What is Medicare?
Medicare is a unique federal health insurance program that caters for a list of healthcare costs for a selected class of individuals in the US. It is an entitlement program that is primarily managed by the Centers for Medicare & Medicaid Services (CMS) with most of its beneficiaries being senior US citizens aged 65 and older. Medicare program also suits people with a list of approved medical conditions and disabilities such as Lou Gehrig’s Disease and End-Stage Renal Disease.
It is an entitlement federal health insurance program, which basically means that U.S. citizens are granted the right to access it by working and paying taxes for a given period. In some cases, a person who’s working period has not satisfied the minimum working period is allowed to access the program, but, of course, at a much bigger cost. To cover the services, the Medicare program is split into four different parts.
Parts of Medicare
Part A – Hospital Insurance
Fondly called hospital insurance, Part A covers all the costs incurred when the beneficiary has been admitted to a health facility that includes a skilled nursing facility, hospital or hospice. Fundamentally speaking, it is a cover for all inpatient hospital stays, limited care period in a skilled nursing care facility and hospice care.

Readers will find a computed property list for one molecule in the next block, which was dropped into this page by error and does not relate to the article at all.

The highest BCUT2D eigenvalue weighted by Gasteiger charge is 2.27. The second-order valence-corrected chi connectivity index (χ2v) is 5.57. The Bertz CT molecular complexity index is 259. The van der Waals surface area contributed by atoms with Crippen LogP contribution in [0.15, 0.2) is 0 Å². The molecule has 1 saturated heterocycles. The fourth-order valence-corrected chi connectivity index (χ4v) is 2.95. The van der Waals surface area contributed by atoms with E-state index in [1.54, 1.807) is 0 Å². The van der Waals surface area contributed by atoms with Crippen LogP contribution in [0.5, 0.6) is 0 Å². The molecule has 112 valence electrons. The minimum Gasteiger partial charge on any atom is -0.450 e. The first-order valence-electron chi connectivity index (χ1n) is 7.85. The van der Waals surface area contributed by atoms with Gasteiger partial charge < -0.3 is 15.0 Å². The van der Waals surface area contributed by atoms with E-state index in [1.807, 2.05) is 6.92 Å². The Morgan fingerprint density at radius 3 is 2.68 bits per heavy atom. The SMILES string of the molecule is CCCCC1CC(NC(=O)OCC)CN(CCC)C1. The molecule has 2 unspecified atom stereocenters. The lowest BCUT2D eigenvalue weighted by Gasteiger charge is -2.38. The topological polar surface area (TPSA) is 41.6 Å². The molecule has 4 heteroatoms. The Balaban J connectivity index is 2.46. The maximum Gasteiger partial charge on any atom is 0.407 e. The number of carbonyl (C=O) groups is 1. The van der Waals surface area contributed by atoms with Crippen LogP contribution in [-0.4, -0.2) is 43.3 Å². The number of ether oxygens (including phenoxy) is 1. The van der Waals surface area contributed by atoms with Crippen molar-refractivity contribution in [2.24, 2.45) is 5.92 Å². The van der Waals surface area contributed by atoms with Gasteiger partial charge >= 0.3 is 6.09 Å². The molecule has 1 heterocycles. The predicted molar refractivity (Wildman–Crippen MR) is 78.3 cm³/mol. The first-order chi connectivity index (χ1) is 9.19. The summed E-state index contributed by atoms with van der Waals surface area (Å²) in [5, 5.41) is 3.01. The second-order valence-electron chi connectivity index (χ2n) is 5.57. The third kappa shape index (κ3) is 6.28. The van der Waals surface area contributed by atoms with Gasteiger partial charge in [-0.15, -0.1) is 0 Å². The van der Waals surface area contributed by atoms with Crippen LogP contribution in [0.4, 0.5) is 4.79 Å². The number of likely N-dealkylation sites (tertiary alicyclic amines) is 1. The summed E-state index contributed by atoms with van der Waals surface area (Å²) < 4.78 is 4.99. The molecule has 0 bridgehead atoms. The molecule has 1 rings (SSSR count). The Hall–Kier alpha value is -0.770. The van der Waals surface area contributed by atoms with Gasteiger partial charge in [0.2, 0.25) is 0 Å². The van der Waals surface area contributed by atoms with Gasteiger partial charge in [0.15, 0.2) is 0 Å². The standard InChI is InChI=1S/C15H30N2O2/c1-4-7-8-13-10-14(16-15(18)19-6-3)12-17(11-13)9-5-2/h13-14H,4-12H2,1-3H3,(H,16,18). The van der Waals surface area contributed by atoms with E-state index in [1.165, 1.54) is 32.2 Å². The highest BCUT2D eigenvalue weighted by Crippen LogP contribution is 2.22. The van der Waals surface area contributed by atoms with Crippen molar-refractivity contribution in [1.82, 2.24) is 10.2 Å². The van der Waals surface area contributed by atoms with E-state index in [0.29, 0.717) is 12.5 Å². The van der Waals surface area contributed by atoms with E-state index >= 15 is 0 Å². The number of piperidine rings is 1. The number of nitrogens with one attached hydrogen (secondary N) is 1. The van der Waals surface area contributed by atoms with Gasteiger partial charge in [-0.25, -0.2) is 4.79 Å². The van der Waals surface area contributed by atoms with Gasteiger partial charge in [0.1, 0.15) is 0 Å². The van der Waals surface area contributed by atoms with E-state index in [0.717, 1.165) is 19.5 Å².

Under part A, beneficiaries don’t have to part with a minimum premium, and that’s why it’s sometimes called a “premium-free Part A.” The guarantee takes effect only if you’ve worked for at least ten years and paid your Medicare during the entire 40 quarters. And, concerning the cost, Part A often doesn’t cover the whole medical bill as you would need to pay a deductible fee before the cover takes effect.
Part B – Medical Insurance
It engulfs particular non-hospital medical costs such as X-Rays, Blood tests, Doctor’s visits, diabetic screening and outpatient hospital care. To be eligible, one must pay a monthly premium with the payments varying according to the beneficiary’s income. All Medicare Part B beneficiaries normally have to cover a part of their health care costs. They’ll have to pay a deductible fee before the program takes effect.
Part C – Medicare Advantage Plans
It’s a type of health plan that’s available in private companies with contracts with Medicare to offer parts A and B. Here, enrollment is optional, though one is only eligible if he/she has both A and B. Again, Medicare Advantage Plan provides all benefits of the two, except hospice care. The plan also grants different additional benefits that vary amongst the private health insurers. Some of the advantages following this scheme comprise:
● Health Maintenance Organizations
● Preferred Provider Organizations
● Private Fee-for-Service Plans
● Special Needs Plans
● Medicare Medical Savings Account Plans
Part D – Prescription Drug Coverage
Again, it is an optional program of Medicare that’s available as an individual prescription drug plan in private insurance companies. Fee payments vary, although the fees will be split and shared according to the scheme enrolled. The cost can be deductible, a flat copayment, or a portion of the full drug cost (coinsurance).